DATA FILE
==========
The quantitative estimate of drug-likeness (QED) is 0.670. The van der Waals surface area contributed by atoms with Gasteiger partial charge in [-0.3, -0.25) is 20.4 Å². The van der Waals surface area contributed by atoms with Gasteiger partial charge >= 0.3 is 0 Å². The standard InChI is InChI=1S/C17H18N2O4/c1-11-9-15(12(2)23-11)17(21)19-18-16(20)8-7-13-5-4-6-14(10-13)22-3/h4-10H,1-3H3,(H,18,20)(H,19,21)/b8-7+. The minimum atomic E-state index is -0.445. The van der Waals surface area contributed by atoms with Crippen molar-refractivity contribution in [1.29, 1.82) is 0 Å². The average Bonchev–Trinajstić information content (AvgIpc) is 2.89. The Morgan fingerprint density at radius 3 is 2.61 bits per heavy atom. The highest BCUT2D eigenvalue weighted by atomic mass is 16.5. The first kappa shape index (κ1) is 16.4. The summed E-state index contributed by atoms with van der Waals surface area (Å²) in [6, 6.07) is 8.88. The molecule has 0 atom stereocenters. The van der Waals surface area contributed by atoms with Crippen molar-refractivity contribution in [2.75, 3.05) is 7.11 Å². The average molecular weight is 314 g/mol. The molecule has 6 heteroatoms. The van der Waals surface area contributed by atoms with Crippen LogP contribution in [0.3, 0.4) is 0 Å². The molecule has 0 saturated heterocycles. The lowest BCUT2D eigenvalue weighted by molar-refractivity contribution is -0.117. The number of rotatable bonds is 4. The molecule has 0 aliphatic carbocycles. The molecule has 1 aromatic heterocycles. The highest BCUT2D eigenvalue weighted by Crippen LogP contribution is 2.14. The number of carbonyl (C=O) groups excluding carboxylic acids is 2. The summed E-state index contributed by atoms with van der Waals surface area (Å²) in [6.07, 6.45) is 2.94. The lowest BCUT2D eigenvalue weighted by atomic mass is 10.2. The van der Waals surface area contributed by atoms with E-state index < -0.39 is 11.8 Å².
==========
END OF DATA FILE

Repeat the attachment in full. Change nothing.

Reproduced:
The quantitative estimate of drug-likeness (QED) is 0.670. The van der Waals surface area contributed by atoms with Gasteiger partial charge in [-0.3, -0.25) is 20.4 Å². The van der Waals surface area contributed by atoms with Gasteiger partial charge >= 0.3 is 0 Å². The standard InChI is InChI=1S/C17H18N2O4/c1-11-9-15(12(2)23-11)17(21)19-18-16(20)8-7-13-5-4-6-14(10-13)22-3/h4-10H,1-3H3,(H,18,20)(H,19,21)/b8-7+. The minimum atomic E-state index is -0.445. The van der Waals surface area contributed by atoms with Crippen molar-refractivity contribution in [1.29, 1.82) is 0 Å². The average Bonchev–Trinajstić information content (AvgIpc) is 2.89. The Morgan fingerprint density at radius 3 is 2.61 bits per heavy atom. The highest BCUT2D eigenvalue weighted by atomic mass is 16.5. The first kappa shape index (κ1) is 16.4. The summed E-state index contributed by atoms with van der Waals surface area (Å²) in [6, 6.07) is 8.88. The molecule has 0 atom stereocenters. The van der Waals surface area contributed by atoms with Crippen molar-refractivity contribution in [2.75, 3.05) is 7.11 Å². The average molecular weight is 314 g/mol. The molecule has 6 heteroatoms. The van der Waals surface area contributed by atoms with Crippen LogP contribution in [0.3, 0.4) is 0 Å². The molecule has 0 saturated heterocycles. The lowest BCUT2D eigenvalue weighted by molar-refractivity contribution is -0.117. The number of rotatable bonds is 4. The molecule has 0 aliphatic carbocycles. The molecule has 1 aromatic heterocycles. The highest BCUT2D eigenvalue weighted by Crippen LogP contribution is 2.14. The number of carbonyl (C=O) groups excluding carboxylic acids is 2. The summed E-state index contributed by atoms with van der Waals surface area (Å²) in [6.07, 6.45) is 2.94. The lowest BCUT2D eigenvalue weighted by atomic mass is 10.2. The van der Waals surface area contributed by atoms with E-state index < -0.39 is 11.8 Å².